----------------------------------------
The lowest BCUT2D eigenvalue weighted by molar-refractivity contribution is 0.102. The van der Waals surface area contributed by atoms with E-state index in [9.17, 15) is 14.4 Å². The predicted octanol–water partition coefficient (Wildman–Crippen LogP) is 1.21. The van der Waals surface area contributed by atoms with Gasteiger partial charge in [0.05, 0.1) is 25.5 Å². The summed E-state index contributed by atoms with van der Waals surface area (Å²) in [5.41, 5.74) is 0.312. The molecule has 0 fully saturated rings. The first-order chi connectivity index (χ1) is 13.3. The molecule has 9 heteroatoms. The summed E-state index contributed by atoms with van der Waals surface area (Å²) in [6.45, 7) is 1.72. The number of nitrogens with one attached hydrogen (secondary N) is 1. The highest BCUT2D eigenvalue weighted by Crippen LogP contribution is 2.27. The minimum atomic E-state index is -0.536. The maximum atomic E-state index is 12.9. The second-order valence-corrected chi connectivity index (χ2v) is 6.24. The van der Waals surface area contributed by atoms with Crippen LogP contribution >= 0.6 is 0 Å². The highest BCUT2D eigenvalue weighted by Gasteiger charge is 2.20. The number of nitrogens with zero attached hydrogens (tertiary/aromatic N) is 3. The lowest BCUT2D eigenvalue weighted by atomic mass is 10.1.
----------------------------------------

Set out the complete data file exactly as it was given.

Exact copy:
The lowest BCUT2D eigenvalue weighted by molar-refractivity contribution is 0.102. The van der Waals surface area contributed by atoms with E-state index in [9.17, 15) is 14.4 Å². The predicted octanol–water partition coefficient (Wildman–Crippen LogP) is 1.21. The van der Waals surface area contributed by atoms with Gasteiger partial charge in [0.05, 0.1) is 25.5 Å². The summed E-state index contributed by atoms with van der Waals surface area (Å²) in [5.41, 5.74) is 0.312. The molecule has 0 fully saturated rings. The first-order chi connectivity index (χ1) is 13.3. The molecule has 9 heteroatoms. The summed E-state index contributed by atoms with van der Waals surface area (Å²) in [6.45, 7) is 1.72. The number of nitrogens with one attached hydrogen (secondary N) is 1. The highest BCUT2D eigenvalue weighted by Crippen LogP contribution is 2.27. The minimum atomic E-state index is -0.536. The maximum atomic E-state index is 12.9. The second-order valence-corrected chi connectivity index (χ2v) is 6.24. The van der Waals surface area contributed by atoms with Crippen LogP contribution >= 0.6 is 0 Å². The highest BCUT2D eigenvalue weighted by Gasteiger charge is 2.20. The number of nitrogens with zero attached hydrogens (tertiary/aromatic N) is 3. The lowest BCUT2D eigenvalue weighted by atomic mass is 10.1.